Uneasiness and Insufficient Gas

On Sunday, Campini’s mood appeared sour, and he seemed uneasy. It is believed that he recognized the overly complicated planning for the dive, stretching beyond his comfort level, which caused his discomfort. However, Campini chose not to back out to avoid trouble for others and not waste the team’s commitment. Despite his uneasiness, he concealed it and proceeded with the dive. Diving while feeling uneasy can affect performance, especially in demanding and challenging dives.

Previous reports from Campini’s dives in the cave indicated higher-than-expected gas consumption. Despite this knowledge, Campini and his team failed to adequately prepare a sufficient amount of gas for their dive. Only three cylinders were carried, and only one of them contained breathable gas at the bottom. There were no spare tanks for that depth. The chosen gas mixtures for the bottom were not ideal, with a higher percentage of helium and a lower percentage of oxygen.

After completing the necessary pre-dive checks, Morrow initiated his descent into the cave, being the first to go followed by his partner in this expanded section, Morrow navigates through the rocky terrain with remarkable agility, displaying the familiarity and experience gained from countless previous visits to the cave.”

Morrow and his partner reached the first fork near the entrance to El Laminatorio, a section of the cave with two distinct passages. Within this area, the main guideline splits into multiple paths without any arrows to indicate the correct direction.

The El Laminatorio section and the inner part of the cave experience intense turbidity due to the mechanical disturbance caused by the gas bubbles exhaled by divers. This disturbance dislodges particulate matter from the cave ceiling, resulting in a significant decrease in visibility.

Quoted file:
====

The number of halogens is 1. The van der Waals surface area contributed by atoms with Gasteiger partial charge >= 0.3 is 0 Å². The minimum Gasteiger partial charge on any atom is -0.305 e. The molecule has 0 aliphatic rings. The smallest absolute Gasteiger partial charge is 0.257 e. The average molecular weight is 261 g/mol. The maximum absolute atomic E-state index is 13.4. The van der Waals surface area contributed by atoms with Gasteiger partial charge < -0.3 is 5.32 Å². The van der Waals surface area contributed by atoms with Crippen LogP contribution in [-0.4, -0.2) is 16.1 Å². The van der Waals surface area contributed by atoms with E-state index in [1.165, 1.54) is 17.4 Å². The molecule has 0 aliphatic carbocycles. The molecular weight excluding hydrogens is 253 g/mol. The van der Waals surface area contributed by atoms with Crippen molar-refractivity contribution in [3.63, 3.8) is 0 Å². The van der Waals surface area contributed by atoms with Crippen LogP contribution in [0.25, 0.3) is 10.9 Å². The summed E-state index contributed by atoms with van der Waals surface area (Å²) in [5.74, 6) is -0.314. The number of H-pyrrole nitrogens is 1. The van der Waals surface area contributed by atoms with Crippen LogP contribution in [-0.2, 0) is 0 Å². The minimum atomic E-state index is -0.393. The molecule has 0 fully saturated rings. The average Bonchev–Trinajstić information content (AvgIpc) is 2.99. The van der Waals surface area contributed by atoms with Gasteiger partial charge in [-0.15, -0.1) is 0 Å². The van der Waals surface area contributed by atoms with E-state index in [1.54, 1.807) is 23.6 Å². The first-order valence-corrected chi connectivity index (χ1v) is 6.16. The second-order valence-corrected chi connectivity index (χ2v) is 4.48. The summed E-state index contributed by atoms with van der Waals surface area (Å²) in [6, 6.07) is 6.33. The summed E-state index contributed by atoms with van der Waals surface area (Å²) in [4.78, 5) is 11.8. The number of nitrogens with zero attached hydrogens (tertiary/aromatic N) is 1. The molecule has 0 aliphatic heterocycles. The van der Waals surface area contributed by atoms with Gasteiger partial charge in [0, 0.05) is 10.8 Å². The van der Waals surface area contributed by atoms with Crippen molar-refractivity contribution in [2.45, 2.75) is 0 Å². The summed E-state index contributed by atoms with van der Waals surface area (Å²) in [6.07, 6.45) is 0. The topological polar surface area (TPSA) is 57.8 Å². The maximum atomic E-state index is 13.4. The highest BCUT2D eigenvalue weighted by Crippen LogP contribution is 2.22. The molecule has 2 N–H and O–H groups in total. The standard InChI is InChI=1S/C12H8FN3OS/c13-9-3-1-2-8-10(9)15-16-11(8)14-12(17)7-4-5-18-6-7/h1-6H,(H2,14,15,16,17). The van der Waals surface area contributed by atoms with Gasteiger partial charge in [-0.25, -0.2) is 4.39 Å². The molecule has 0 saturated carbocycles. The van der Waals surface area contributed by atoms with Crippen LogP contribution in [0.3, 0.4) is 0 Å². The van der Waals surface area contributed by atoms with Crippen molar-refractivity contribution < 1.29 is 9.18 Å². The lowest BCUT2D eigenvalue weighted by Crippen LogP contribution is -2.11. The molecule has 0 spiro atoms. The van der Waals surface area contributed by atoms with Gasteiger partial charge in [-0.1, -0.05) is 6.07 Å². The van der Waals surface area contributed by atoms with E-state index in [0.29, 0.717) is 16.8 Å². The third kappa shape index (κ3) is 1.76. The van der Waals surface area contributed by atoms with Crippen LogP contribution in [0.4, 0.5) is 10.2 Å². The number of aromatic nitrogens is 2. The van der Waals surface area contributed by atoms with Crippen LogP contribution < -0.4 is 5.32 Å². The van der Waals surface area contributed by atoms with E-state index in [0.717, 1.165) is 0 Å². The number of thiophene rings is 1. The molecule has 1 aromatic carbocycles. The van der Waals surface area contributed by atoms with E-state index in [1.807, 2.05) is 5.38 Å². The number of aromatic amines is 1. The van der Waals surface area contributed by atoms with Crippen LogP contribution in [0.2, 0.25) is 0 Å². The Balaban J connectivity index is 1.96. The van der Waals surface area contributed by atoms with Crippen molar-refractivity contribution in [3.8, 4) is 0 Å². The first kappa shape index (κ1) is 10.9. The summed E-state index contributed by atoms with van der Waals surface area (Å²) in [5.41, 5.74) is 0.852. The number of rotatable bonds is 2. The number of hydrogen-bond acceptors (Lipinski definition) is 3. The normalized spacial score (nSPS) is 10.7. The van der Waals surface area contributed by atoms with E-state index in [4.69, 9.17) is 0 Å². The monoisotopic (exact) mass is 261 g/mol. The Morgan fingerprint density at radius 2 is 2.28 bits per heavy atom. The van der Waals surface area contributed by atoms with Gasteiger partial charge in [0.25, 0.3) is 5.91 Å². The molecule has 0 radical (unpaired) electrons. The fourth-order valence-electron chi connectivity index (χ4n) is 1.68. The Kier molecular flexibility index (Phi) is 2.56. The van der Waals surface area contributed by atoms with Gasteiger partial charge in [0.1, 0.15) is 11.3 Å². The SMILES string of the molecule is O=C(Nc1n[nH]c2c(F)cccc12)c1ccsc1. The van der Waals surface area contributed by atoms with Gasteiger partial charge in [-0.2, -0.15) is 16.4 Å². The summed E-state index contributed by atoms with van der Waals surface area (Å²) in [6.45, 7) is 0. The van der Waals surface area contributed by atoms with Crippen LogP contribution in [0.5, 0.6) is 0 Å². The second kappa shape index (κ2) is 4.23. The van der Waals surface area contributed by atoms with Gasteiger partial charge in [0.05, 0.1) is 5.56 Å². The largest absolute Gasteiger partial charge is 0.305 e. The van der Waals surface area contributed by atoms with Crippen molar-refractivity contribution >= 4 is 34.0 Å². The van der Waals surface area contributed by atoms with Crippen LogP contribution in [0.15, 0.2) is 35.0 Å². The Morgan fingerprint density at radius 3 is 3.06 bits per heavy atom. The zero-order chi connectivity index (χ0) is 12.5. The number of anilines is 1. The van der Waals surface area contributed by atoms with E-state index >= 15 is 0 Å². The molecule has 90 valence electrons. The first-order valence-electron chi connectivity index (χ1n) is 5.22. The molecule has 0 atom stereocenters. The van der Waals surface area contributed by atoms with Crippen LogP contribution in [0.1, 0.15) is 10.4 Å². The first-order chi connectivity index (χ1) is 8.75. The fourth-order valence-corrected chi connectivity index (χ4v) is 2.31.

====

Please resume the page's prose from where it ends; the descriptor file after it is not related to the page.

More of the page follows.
After losing sight of his dive buddy due to the extremely limited visibility, Morrow made the decision to go back and search for him. However, he turned around at the fork and mistakenly entered a dead end of the inner branch.

Forced to descend again, Morrow wasted a significant amount of time and gas. Eventually, his search for his partner proved fruitless, and he ran out of his bottom gas before reaching an altitude where nitrox50, a recomposition gas used during ascent, would be breathable.

Upon his partner’s emergence from the cave, he quickly noticed that Morrow was missing and sounded the alarm. A team of divers initiated the search for Morrow, and his body was found trapped at a depth of approximately 89 meters.

Once the body was recovered, it was handed over to the Swiss police for thorough investigation, and his cause of death was confirmed as drowning.


What happened in the Sorgente Bossi Cave Disaster?

A passionate cave diver named Ronko Favaro Campini got trapped in the underwater cave and unfortunately lost his life.

Where is the Sorgente Bossi Cave located?

The Sorgente Bossi Cave is located in Monte Generoso, Italy.

Who was Ronko Favaro Campini?

Ronko Favaro Campini was a highly skilled cave diver and president of the Exploring Academy, known for his expertise in underwater speleology.

Why did the dive in Sorgente Bossi Cave go wrong?

The dive encountered complications due to overly complicated planning, insufficient gas supply, and limited visibility, leading to the tragic outcome.

What is the legacy of Ronko Favaro Campini?

Ronko Favaro Campini’s legacy serves as a reminder of the risks in exploration, inspiring future adventurers to approach the depths with caution, preparedness, and respect for nature’s power.

Patrick Broin
Patrik, a seasoned cave diver, shares his first-hand experiences and expert insights on the treacherous world of cave diving accidents.